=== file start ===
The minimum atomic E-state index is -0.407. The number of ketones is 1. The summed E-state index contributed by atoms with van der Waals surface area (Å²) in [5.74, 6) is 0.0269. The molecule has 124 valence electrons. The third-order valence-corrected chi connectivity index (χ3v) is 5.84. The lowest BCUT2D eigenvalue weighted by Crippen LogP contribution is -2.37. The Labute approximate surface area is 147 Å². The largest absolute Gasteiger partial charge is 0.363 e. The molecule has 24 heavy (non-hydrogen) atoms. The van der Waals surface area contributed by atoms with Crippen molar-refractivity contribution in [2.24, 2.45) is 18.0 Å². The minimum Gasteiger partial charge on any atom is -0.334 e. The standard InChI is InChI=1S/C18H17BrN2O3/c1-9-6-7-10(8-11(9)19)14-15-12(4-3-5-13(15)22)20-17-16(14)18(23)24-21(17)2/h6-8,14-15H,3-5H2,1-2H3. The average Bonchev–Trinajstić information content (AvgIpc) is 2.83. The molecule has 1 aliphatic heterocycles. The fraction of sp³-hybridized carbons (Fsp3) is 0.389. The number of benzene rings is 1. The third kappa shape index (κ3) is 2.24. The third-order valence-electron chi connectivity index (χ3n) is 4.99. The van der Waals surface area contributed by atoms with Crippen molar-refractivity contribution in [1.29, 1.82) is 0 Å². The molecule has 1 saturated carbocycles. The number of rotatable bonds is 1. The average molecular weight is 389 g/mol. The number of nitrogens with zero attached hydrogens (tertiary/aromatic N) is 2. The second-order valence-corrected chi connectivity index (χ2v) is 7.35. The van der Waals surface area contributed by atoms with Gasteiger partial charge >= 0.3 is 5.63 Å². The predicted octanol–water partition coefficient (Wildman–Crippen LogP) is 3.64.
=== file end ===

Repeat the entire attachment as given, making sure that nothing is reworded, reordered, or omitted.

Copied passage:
The minimum atomic E-state index is -0.407. The number of ketones is 1. The summed E-state index contributed by atoms with van der Waals surface area (Å²) in [5.74, 6) is 0.0269. The molecule has 124 valence electrons. The third-order valence-corrected chi connectivity index (χ3v) is 5.84. The lowest BCUT2D eigenvalue weighted by Crippen LogP contribution is -2.37. The Labute approximate surface area is 147 Å². The largest absolute Gasteiger partial charge is 0.363 e. The molecule has 24 heavy (non-hydrogen) atoms. The van der Waals surface area contributed by atoms with Crippen molar-refractivity contribution in [2.24, 2.45) is 18.0 Å². The minimum Gasteiger partial charge on any atom is -0.334 e. The standard InChI is InChI=1S/C18H17BrN2O3/c1-9-6-7-10(8-11(9)19)14-15-12(4-3-5-13(15)22)20-17-16(14)18(23)24-21(17)2/h6-8,14-15H,3-5H2,1-2H3. The average Bonchev–Trinajstić information content (AvgIpc) is 2.83. The molecule has 1 aliphatic heterocycles. The fraction of sp³-hybridized carbons (Fsp3) is 0.389. The number of benzene rings is 1. The third kappa shape index (κ3) is 2.24. The third-order valence-electron chi connectivity index (χ3n) is 4.99. The van der Waals surface area contributed by atoms with Crippen molar-refractivity contribution in [1.29, 1.82) is 0 Å². The molecule has 1 saturated carbocycles. The number of rotatable bonds is 1. The average molecular weight is 389 g/mol. The number of nitrogens with zero attached hydrogens (tertiary/aromatic N) is 2. The second-order valence-corrected chi connectivity index (χ2v) is 7.35. The van der Waals surface area contributed by atoms with Gasteiger partial charge >= 0.3 is 5.63 Å². The predicted octanol–water partition coefficient (Wildman–Crippen LogP) is 3.64.